Eelco Ferwerda (OAPEN), Lucy Montgomery (Knowledge Unlatched Research), and Christina Emery (Springer Nature) recently joined OASPA and Knowledge Exchange for a webinar to discuss new developments in Open Access monographs in the humanities and social sciences. Jeroen Sondervan (Knowledge Exchange) chaired the discussion. The Copyright Clearance Center hosted the webinar. Leyla Williams, Events and Communications Coordinator at OASPA, reflects on the discussion.
Opening our joint webinar with Knowledge Exchange on the afternoon of Thursday 14th December 2017, chair Jeroen Sondervan welcomed speakers and listeners by giving a brief introduction to the recent history of Open Access monographs in the humanities and social sciences. The possibilities and feasibilities of monograph publishing were first explored by various parties – including the European Union – around ten years ago, which was followed by the development of archiving and discovery services by organisations such as OAPEN.org and the Directory of Open Access Books (DOAB). Today, according to the DOAB, there are over 240 experimenting with Open Access Monographs.
Our first speaker, Eelco Ferwerda, took us through the recently published report A Landscape Study on Open Access and Monographs (October 2017), a first-of-a-kind mapping of the landscape for Open Access books in the Knowledge Exchange countries: Finland, Netherlands, UK, France, Denmark, Germany, Norway and Austria. Initiated by Knowledge Exchange and financed by Knowledge Exchange, FWF, CRIStin and Couperin, the report demonstrates that ‘although the main OA policies do not include monographs, conversations about Open Access and monographs are surfacing and are expected to be accelerating over the next few years.’
Ferwerda pointed out the striking diversity in the countries explored in the study; while all European, wealthy within a global context, and generally supportive of Open Access, they differ widely in population and market size, in their support for book publishing, funding opportunities, policies around Open Access, and their range of publishers within countries.
Policy-wise, Ferwerda explained, Austria is the only country studied with a clear Open Access policy around books, working with a mandate from the Austrian Science Fund. The Netherlands and the UK also have strong Open Access policies, with both still deliberating how to move forward with policies around Open Access books.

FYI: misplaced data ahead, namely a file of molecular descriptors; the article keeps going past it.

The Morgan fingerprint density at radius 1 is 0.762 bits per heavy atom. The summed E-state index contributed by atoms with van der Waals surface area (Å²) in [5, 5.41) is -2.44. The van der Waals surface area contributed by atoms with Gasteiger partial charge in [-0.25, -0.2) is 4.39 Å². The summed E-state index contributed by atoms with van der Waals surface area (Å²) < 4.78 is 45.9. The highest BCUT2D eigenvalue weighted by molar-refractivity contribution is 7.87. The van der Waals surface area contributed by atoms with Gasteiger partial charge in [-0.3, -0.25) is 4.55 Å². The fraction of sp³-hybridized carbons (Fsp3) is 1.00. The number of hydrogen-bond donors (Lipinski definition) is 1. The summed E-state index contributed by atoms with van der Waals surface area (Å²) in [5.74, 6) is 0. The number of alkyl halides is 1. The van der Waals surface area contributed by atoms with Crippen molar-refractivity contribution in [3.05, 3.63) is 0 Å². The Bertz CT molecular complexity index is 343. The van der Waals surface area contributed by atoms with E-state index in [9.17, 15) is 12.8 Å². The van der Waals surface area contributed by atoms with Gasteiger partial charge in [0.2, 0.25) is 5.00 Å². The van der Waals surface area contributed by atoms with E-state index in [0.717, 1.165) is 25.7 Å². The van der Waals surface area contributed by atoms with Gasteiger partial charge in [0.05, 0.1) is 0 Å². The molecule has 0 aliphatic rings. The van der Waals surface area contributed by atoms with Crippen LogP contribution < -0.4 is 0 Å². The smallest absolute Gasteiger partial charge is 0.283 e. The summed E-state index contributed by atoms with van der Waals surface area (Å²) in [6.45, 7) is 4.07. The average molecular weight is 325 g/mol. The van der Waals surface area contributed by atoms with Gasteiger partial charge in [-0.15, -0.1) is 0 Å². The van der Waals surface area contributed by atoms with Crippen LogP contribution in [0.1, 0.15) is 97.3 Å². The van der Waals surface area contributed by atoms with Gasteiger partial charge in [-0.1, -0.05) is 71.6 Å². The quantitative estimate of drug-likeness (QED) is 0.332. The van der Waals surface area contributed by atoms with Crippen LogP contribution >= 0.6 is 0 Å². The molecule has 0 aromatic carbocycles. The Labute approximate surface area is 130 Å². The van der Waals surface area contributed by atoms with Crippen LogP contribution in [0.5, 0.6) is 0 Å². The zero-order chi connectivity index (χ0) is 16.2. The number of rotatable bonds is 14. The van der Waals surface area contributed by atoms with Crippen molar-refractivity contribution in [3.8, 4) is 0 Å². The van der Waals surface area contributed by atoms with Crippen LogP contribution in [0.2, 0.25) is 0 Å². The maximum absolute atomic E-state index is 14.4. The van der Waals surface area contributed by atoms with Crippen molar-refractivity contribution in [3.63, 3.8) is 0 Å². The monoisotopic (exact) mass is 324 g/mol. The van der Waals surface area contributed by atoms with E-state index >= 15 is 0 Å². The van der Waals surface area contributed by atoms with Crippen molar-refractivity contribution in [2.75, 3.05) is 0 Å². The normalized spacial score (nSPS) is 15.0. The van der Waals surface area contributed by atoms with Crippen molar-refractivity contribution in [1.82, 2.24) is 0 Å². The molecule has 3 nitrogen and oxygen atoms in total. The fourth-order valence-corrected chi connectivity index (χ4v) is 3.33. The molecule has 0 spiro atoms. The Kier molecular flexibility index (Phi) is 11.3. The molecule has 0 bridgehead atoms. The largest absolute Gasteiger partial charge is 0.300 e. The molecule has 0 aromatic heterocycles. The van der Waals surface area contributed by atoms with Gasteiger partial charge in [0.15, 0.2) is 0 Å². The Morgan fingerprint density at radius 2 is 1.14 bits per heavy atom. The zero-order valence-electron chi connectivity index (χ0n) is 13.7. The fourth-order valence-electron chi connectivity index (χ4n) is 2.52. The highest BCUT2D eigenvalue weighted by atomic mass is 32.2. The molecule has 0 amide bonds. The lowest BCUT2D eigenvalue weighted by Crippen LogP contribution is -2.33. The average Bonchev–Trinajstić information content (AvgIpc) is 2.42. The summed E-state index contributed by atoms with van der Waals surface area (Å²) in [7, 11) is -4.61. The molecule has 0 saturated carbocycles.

With regards to funding, Austria again was shown to have the strongest opportunities; all Austrian-based researchers have access to funding for Open Access books and monographs. In contrast, the UK’s strength can be seen in its book publishing market; publishers like UCL Press and Open Book Publishers, continued Ferwerda, are making their mark, and a number of new initiatives like Knowledge Unlatched and Ubiquity Press reveal the innovation happening within the country. The Dutch publishing industry, publishing almost entirely in English, is likewise highly focused on the international market, and was an early adopter of Open Access books. Germany revealed itself as publishing more Open Access books than any other country in the study, given its strong market, early adoption of university presses, and requirement for PhD students to publish their theses, which has lead to an abundance of publishers. All in all, argued Ferwerda, a variety of publishing models and approaches to Open Access are needed to enable the successful transition to Open Access books; no single model fits all. To support this transition, re-routing existing funds, improving discoverability, making authors aware of the benefits of Open Access, and having the support of libraries, is vital.
Our next speaker was Lucy Montgomery, who walked us through two recent studies on Open Access monograph usage data: Exploring the Uses of OA Books via the JSTOR Platform, and Getting the Best out of Usage Data for Small OA Monograph Presses. The first, commissioned and funded by four university presses – UCL, Michigan, Cornell, and California – came about thanks to these presses noticing that usage of Open Access books made available by JSTOR was far in excess of usage that each publisher had previously recorded through other distribution channels, and wanted to understand more about how their Open Access content was being used. Data collected by JSTOR between August 2015 and August 2017, along with publisher questionnaires and interviews, revealed that usage of Open Access books exceeds usage of gated Open Access books by the same publisher on JSTOR. This became particularly clear, explained Montgomery, when the researchers considered each publisher’s downloads according to license type; Open Access book chapters account for those publishers making books available both Open Access and gated via the JSTOR platform.